“Simmons was an ordinary man who rose to the challenge and made an extraordinary impact during the Second World War,” said Capt(N) Sader.  “We are truly honoured to be able to display his medals and it’s great to have the decorations earned here with us today.”

Chance, who was attending the event on behalf of the Naval Association of Canada – Vancouver Island, wore his own rack of medals and awards from his Royal Canadian Navy career, including being named a Chevalier (Knight) of the Ordre national de la Légon d’honneur, France’s highest honor. Like Simmons, Chance fought his own battles against German subs aboard HMCS Skeena as the ship’s navigator.

Chance says it was men such as Simmons, coming from other jobs and walks of life, who through perseverance eventually helped turn the tide of the war in favour of the Allies.

“He was one of the guys who found himself in a position to take on the opposition and did well,” said Chance. “His exploits tell the story…he was highly respected.”

Cdr Simmons retired in the United Kingdom and his medals remained with a relative following his death in 1988. Despite continued efforts by the Canadian branch of the family to bring them back to Canada, they were eventually sold at auction in England. The Canadian War Museum came to the rescue in 2017 and was able to acquire them. The war museum then agreed to loan the medals to CFB Esquimalt once made aware of the current exhibit at the base museum earlier this year.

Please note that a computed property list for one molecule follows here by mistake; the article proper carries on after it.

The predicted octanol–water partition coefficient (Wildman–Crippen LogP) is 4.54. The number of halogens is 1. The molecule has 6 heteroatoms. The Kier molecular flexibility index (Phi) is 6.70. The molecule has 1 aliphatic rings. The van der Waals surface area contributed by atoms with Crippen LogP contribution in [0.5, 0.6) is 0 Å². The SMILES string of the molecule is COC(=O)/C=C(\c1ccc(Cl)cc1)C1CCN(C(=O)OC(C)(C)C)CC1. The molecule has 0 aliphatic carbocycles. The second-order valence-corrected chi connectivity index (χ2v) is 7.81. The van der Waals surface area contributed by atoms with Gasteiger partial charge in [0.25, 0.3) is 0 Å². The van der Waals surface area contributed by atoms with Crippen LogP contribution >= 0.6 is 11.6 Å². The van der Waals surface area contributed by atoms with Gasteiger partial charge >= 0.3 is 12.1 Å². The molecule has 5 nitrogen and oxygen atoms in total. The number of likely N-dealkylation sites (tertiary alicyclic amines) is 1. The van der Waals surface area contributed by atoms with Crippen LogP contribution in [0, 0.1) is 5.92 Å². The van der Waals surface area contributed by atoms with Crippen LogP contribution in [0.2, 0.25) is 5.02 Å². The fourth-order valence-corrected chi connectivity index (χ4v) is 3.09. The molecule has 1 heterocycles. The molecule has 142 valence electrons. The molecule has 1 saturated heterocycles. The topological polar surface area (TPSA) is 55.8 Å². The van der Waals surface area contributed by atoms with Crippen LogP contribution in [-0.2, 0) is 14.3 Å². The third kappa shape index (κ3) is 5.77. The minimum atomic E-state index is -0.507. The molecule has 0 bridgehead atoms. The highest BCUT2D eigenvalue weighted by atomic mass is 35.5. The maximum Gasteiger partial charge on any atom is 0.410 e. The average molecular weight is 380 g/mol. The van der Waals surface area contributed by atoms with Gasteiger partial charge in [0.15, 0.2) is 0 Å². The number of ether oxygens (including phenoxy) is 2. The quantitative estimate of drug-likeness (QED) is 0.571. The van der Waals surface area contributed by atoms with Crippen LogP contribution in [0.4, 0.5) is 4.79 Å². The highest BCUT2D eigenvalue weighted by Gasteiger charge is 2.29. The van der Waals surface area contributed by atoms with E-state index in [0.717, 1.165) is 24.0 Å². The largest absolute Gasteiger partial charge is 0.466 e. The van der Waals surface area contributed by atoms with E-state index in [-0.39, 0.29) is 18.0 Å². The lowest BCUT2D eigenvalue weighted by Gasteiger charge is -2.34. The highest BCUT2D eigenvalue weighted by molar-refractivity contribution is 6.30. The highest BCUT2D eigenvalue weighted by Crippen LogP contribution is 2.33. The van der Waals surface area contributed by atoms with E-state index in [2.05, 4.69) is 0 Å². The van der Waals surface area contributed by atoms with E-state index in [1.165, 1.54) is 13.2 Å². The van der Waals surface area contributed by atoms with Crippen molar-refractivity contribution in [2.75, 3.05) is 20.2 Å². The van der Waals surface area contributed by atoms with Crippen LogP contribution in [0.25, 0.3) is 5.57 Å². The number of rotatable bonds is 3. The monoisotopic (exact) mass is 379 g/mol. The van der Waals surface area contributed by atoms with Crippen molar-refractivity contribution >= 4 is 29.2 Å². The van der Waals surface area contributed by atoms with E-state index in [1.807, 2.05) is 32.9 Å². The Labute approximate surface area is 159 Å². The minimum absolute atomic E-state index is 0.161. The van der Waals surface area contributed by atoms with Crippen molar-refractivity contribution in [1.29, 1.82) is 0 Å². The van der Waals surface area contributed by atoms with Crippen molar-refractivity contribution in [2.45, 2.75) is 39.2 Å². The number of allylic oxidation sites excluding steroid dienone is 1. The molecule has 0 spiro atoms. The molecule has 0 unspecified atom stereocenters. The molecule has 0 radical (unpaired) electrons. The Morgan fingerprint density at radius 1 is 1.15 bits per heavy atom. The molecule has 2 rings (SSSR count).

Retired Admiral donates collection of beer steins

Lieutenant (Navy) Eric Dignard, Division Commander, Venture Division, Naval Fleet School (Pacific); and Commander Jeanne Lessard, President Mess Committee, stand with Vice-Admiral (Retired) Nigel Brodeur and Acting Sub-Lieutenant Charles Boyes in the Gun Room at Work Point.

Vice-Admiral (Retired) Nigel Brodeur donated beer steins from the early part of his naval career to the Naval Fleet School Pacific’s Gunroom Feb. 23 in hopes of inspiring the Royal Canadian Navy’s future leaders.

Lt(N) Eric Dingnard, Venture Division Commander at Naval Fleet School (Pacific), introduced VAdm (Ret’d) Brodeur by affirming that the Brodeur family “are of great significance to the Royal Canadian Navy.”

The Admiral’s grandfather, Louis-Philippe Brodeur, introduced legislation to create the Royal Canadian Navy (RCN) while he was Minister of the Naval Service. His father, Rear-Admiral Victor Brodeur, served in the RCN through both world wars.

VAdm (Ret’d) Nigel Brodeur, followed in his father’s footsteps and served from 1952 until he retired in 1987.

“These mugs, I hope they be put to good use,” he said to a host of Acting Sub-Lieutenants currently undergoing their Naval Warfare Officer courses. “I hope they will give you an indication of the starting out, from lieutenant to captain…Learn all you can. Learn about the sea, learn about other navies.”

While some of the donated steins were departure gifts from ships VAdm (Ret’d) Brodeur served in, others were gifts from friends within the fleet.

After the presentation, the Admiral spoke one-on-one with a few students, curious to know how far along they were in their training.

Acting Sub-Lieutenant Travis Boyko said the steins were a great addition to the Junior Officers Mess.

“I think it re-instilled some life into the Gunroom. I know a lot of people were keen on using them.”